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April 14, 2010April 14, 2010  3 comments  Geography

 

If you are like most tourists visiting Israel, you've been up and down the streets of Jerusalem. The Church of the Holy Sepulcher? Check. Garden of Gethsemane? Sure. You've probably even spent time down in Tel Aviv seeing all the culture this vibrant and modern country has to offer. But have you spent some time seeing Israel's third city, Haifa?


Haifa is famous for a variety of reasons. Besides being another city that existed at the time of Jesus and where He may have spent significant amounts of time, it's also a quiet giant with some wonderful things to see all its own.


Start with the most unusual tourist attraction you're likely to ever visit in Israel - The one and only subway in the country, the Carmelit. The Carmelit is a funicular, i.e., a subway that climbs up and down the side of a mountain. Those old enough to remember the reference will be forgiven for wondering if the stations were designed by someone from Willy Wonka's Chocolate Factory (the original, not the remake), or perhaps the designers of KAOS headquarters were involved. The tiling on the wall is quite loud and the stations, since they are all on the side of a mountain run diagonally up and down. The cars themselves are slanted to accommodate the unique design of the system and as such the doors tend to look completely off kilter from the station.


At the top of the Carmelit (and the top of Mount Carmel), walk a few blocks down Hanassi street and you can visit the world famous Bahai Gardens. The Bahai believe in accepting people of all faiths and they worship Jesus as being another teller of truth. The gardens are a UNESCO world heritage site and they extend all the way up the north side of Mount Carmel. You can walk down the side of the mountain or just enjoy the amazing view from the promenade while you relax in the warm Mediterranean sun.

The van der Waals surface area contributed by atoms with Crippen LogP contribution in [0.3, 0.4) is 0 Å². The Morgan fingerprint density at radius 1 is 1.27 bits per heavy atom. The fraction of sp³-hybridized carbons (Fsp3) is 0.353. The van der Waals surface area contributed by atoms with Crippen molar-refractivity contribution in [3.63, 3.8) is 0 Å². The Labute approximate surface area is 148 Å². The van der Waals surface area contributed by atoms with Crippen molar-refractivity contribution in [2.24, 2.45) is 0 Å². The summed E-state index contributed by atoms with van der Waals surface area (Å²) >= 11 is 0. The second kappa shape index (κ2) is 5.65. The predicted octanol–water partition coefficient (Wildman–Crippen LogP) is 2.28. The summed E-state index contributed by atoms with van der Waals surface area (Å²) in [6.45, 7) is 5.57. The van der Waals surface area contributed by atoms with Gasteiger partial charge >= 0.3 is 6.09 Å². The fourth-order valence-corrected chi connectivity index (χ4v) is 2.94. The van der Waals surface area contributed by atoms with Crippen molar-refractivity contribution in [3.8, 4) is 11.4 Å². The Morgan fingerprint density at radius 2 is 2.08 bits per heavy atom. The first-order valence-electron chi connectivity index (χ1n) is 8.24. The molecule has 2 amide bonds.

If you choose to stay up on top of the mountain, walk a few more blocks down Hannassi Street and you can pay a visit to the Tikotin Museum of Japanese art. This museum, while small, is unique in Israel as the only place you can go to see artistic expression from the Japanese people.


When you go, be sure to ask for a multi-museum ticket. As of April 2010, a standard ticket costs 30 shekels (about $8.00) while a combined ticket is 45 shekels (around $12). However, by buying the combined ticket you gain access to four museums all around Haifa for one price. The museums included in your price are:


  • The Tikotin Museum of Japanese Art
  • The Haifa Museum of Art
  • The National Maritime Museum
  • The Haifa City Museum

 

The Haifa Museum of Art is also available off the Carmelit, while the Haifa City Museum and the National Maritime Museum are accessible by using public buses in the city.


Those visiting with children should definitely check out the National Museum of Science. While the entrance fee is somewhat pricey at 60 shekels per person (around $17), the entire museum is devoted to telling the story of science to children with hundreds of "please touch" exhibits for them to see. Those with families can get a family admission for up to five people at a cost of 190 shekels (around $50).


There are also some Christian sites in Haifa, such as the Cave of Elijah, holy to both Jews and Christians, where the prophet Elijah is said to have ascended to heaven and the Stella Maris, named for Mary by a small sect known as the Carmelites.


Over-all, this is a city well worth spending a few days in and where you can really enjoy a more relaxed side of Israel.


Haifa Museum of Art

26 Shabbetai Levi Street, Haifa

04-8523255, 04-9115991